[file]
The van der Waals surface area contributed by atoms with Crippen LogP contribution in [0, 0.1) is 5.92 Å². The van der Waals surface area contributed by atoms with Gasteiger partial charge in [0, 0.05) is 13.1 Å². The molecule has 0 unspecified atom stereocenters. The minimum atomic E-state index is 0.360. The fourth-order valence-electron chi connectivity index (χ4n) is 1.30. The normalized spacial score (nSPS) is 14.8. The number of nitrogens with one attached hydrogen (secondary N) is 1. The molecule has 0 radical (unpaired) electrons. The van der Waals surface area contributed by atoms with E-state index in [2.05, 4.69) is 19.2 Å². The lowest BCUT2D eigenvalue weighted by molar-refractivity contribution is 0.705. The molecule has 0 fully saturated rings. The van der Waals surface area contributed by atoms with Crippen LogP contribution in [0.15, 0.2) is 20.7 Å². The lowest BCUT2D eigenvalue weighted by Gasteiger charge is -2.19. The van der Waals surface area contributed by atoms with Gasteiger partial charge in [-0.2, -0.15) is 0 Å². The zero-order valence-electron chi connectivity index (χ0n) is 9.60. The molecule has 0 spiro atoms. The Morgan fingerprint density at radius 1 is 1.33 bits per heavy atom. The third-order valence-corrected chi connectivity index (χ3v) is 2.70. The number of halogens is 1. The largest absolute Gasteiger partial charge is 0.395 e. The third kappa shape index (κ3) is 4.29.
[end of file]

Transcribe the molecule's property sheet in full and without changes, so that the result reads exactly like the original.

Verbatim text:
The van der Waals surface area contributed by atoms with Crippen LogP contribution in [0, 0.1) is 5.92 Å². The van der Waals surface area contributed by atoms with Gasteiger partial charge in [0, 0.05) is 13.1 Å². The molecule has 0 unspecified atom stereocenters. The minimum atomic E-state index is 0.360. The fourth-order valence-electron chi connectivity index (χ4n) is 1.30. The normalized spacial score (nSPS) is 14.8. The number of nitrogens with one attached hydrogen (secondary N) is 1. The molecule has 0 radical (unpaired) electrons. The van der Waals surface area contributed by atoms with E-state index in [2.05, 4.69) is 19.2 Å². The lowest BCUT2D eigenvalue weighted by molar-refractivity contribution is 0.705. The molecule has 0 fully saturated rings. The van der Waals surface area contributed by atoms with Crippen LogP contribution in [0.15, 0.2) is 20.7 Å². The lowest BCUT2D eigenvalue weighted by Gasteiger charge is -2.19. The van der Waals surface area contributed by atoms with Gasteiger partial charge in [-0.2, -0.15) is 0 Å². The zero-order valence-electron chi connectivity index (χ0n) is 9.60. The molecule has 0 spiro atoms. The Morgan fingerprint density at radius 1 is 1.33 bits per heavy atom. The third-order valence-corrected chi connectivity index (χ3v) is 2.70. The number of halogens is 1. The largest absolute Gasteiger partial charge is 0.395 e. The third kappa shape index (κ3) is 4.29.